Dog

What plants or food are poisonous to dogs?

There are common foods and plants that can be poisonous to dogs. Our guide will help you spot which ones are toxic to dogs.

Foods that are poisonous to dogs:

  • Chocolate contains the toxic compound theobromine, which is found in cocoa. The darker the chocolate, the more dangerous it is. Even in small quantities it can result in vomiting and diarrhoea, and as it’s a diuretic it can cause severe dehydration. More serious intoxication results in heart and brain problems requiring urgent veterinary attention
  • Raisins, currants, sultanas and grapes can cause kidney failure. Individual dogs react differently, so even a few grapes or a handful of raisins can be toxic. Initially they may develop vomiting and diarrhoea but then kidney failure can develop from 24-72 hours after ingestion. Reactions are unpredictable, so always seeking veterinary attention if they eat these foods. There have been reports of cats also being affected
  • Raw dough does not settle well with your dog’s system, and so we recommend keeping any out of sight if you are making cakes or bread
  • Avocados contain a toxin called Persin. This causes upset stomachs in dogs, breathing difficulties and fluid buildup in the chest, but the stone is also very dangerous for them too. As it’s slippery, it can accidentally be swallowed by dogs, leading to obstruction of the gastrointestinal tract. This can also happen with peaches, nectarines and similar stoned fruits
  • Xylitol is an artificial sweetener. It’s harmless to humans but it can cause your dog’s blood sugar to drop and can cause liver failure. Early symptoms include vomiting, lethargy, and coordination problems. Eventually, your dog may have seizures. Liver failure can happen within just a few days. Xylitol is often added to peanut butter so if you are using peanut butter for kongs, check ingredients first
  • Alcohol affects a dog’s liver and brain in the same way it affects people’s organs – but it takes a lot less to hurt your dog. Even a little beer, wine or spirits can be serious. It can cause vomiting, diarrhea, coordination problems, breathing problems, coma, even death. The smaller the dog, the worse it can be
  • Onions, garlic, leeks (also found in some stuffing) will initially cause vomiting and diarrhoea but after 1-5 days can result in anaemia. This can happen when eaten raw or cooked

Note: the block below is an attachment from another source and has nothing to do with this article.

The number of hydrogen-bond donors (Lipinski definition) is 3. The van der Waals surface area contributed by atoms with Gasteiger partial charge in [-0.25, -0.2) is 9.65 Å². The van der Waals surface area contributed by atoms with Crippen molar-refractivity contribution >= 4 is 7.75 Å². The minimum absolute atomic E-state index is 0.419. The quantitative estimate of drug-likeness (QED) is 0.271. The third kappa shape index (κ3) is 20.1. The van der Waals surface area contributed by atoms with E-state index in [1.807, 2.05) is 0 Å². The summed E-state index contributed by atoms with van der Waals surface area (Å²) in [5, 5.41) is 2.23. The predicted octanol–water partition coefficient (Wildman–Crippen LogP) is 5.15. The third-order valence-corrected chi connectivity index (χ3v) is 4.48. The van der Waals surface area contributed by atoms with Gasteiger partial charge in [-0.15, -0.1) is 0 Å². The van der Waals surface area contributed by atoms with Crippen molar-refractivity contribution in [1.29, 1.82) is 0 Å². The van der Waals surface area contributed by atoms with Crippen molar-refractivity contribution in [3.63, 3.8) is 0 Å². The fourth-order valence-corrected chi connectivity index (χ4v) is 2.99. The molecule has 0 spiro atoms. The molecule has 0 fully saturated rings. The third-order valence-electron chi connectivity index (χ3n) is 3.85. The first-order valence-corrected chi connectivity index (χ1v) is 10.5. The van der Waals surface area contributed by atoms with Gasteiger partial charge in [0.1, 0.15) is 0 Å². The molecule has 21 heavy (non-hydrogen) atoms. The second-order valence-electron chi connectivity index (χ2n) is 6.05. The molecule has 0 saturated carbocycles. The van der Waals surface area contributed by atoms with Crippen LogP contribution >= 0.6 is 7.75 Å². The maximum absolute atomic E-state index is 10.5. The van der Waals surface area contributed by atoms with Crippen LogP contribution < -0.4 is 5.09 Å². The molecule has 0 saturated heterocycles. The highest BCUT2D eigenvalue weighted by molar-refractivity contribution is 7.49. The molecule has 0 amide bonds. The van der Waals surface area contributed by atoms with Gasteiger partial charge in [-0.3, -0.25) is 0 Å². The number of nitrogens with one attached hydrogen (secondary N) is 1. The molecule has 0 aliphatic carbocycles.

• Coffee, tea, and other caffeine can be fatal. Keep your dog away from coffee and tea, even the beans and the grounds, and energy drinks that have caffeine in too. Caffeine is also in some cold medicines and pain killers. If you think your dog had caffeine, take them to the vet as soon as possible
  • All nuts, particularly peanuts and macadamias are known to cause weakness, spasms, convulsions and gastrointestinal problems. As little as six macadamia nuts can be fatal to dogs. In particular, your dog should avoid chocolate coated nuts

Finally, medications such as paracetamol or ibuprofen are common in pain relievers and cold medicine, these can be deadly for your dog. Call your vet if your dog has consumed any of your medicines. Never give your dog any over-the-counter medicine unless your vet tells you to.

Plants that are toxic to dogs:

  • Amaryllis bulbs
  • Asparagus fern
  • Azalea cyclamen
  • Daffodil bulbs
  • Day lilies
  • Delphiniums
  • Foxgloves
  • Hemlock
  • Hyacinth
  • Hydrangea
  • Ivy
  • Laburnum lilies
  • Lily of the valley
  • Lupins
  • Mistletoe
  • Morning glory
  • Nightshade
  • Oleander
  • Poinsettia
  • Rhododendron
  • Rhubarb leaves
  • Sweet pea
  • Tulip bulbs
  • Umbrella plant
  • Wisteria
  • Yew

Dogs and houseplants

When you have a new or young dog it’s best to lift houseplants out of reach, especially when every new item seems to end up in your puppy’s mouth. Stay with them in the garden: if they show interest in any of the following plants, give them something else to do; like playing with a toy.

Cocoa bean garden mulch

Cocoa bean garden mulch is used in landscaping, often in public parks, so it’s worth keeping an eye out for this on your walks. Cocoa beans from the tropical cocoa tree contain theobromine, a product related to caffeine that humans assimilate very well, but dogs and cats can’t.

The risk is greatest to young dogs, because puppies and young dogs explore everything with their mouths: during this phase they chew on almost anything. Most cases of poisoning from cocoa mulch are relatively minor, but some dogs eat enough to become very sick, and it can even be fatal.

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